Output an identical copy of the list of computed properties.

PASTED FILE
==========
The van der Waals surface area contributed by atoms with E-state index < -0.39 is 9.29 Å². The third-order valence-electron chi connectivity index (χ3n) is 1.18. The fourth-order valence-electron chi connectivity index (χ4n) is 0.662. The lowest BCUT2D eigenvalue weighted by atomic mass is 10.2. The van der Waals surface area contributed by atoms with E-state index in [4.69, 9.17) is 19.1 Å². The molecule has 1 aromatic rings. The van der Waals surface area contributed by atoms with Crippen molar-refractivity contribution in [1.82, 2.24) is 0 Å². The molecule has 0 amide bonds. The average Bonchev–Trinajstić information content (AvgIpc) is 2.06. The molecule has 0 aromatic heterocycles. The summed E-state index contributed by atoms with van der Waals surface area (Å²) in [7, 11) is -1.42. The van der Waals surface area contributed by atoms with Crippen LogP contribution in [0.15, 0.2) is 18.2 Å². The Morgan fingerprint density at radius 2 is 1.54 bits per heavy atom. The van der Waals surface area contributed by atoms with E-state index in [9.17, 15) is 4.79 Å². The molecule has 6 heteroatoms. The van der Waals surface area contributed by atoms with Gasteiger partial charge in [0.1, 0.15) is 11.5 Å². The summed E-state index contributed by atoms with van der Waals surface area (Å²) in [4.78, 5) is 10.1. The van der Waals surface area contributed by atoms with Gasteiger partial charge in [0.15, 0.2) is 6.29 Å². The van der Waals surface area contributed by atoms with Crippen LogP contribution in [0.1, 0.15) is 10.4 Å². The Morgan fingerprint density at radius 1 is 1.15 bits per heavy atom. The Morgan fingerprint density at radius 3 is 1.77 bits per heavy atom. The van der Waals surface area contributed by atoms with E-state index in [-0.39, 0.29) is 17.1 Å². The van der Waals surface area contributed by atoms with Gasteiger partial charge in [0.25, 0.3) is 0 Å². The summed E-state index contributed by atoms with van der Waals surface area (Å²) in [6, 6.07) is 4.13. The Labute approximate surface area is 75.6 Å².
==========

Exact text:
The van der Waals surface area contributed by atoms with E-state index < -0.39 is 9.29 Å². The third-order valence-electron chi connectivity index (χ3n) is 1.18. The fourth-order valence-electron chi connectivity index (χ4n) is 0.662. The lowest BCUT2D eigenvalue weighted by atomic mass is 10.2. The van der Waals surface area contributed by atoms with E-state index in [4.69, 9.17) is 19.1 Å². The molecule has 1 aromatic rings. The van der Waals surface area contributed by atoms with Crippen molar-refractivity contribution in [1.82, 2.24) is 0 Å². The molecule has 0 amide bonds. The average Bonchev–Trinajstić information content (AvgIpc) is 2.06. The molecule has 0 aromatic heterocycles. The summed E-state index contributed by atoms with van der Waals surface area (Å²) in [7, 11) is -1.42. The van der Waals surface area contributed by atoms with Crippen LogP contribution in [0.15, 0.2) is 18.2 Å². The Morgan fingerprint density at radius 2 is 1.54 bits per heavy atom. The van der Waals surface area contributed by atoms with E-state index in [9.17, 15) is 4.79 Å². The molecule has 6 heteroatoms. The van der Waals surface area contributed by atoms with Gasteiger partial charge in [0.1, 0.15) is 11.5 Å². The summed E-state index contributed by atoms with van der Waals surface area (Å²) in [4.78, 5) is 10.1. The van der Waals surface area contributed by atoms with Gasteiger partial charge in [0.15, 0.2) is 6.29 Å². The van der Waals surface area contributed by atoms with Crippen LogP contribution in [0.1, 0.15) is 10.4 Å². The Morgan fingerprint density at radius 1 is 1.15 bits per heavy atom. The Morgan fingerprint density at radius 3 is 1.77 bits per heavy atom. The van der Waals surface area contributed by atoms with E-state index in [-0.39, 0.29) is 17.1 Å². The van der Waals surface area contributed by atoms with Gasteiger partial charge in [0.25, 0.3) is 0 Å². The summed E-state index contributed by atoms with van der Waals surface area (Å²) in [6, 6.07) is 4.13. The Labute approximate surface area is 75.6 Å².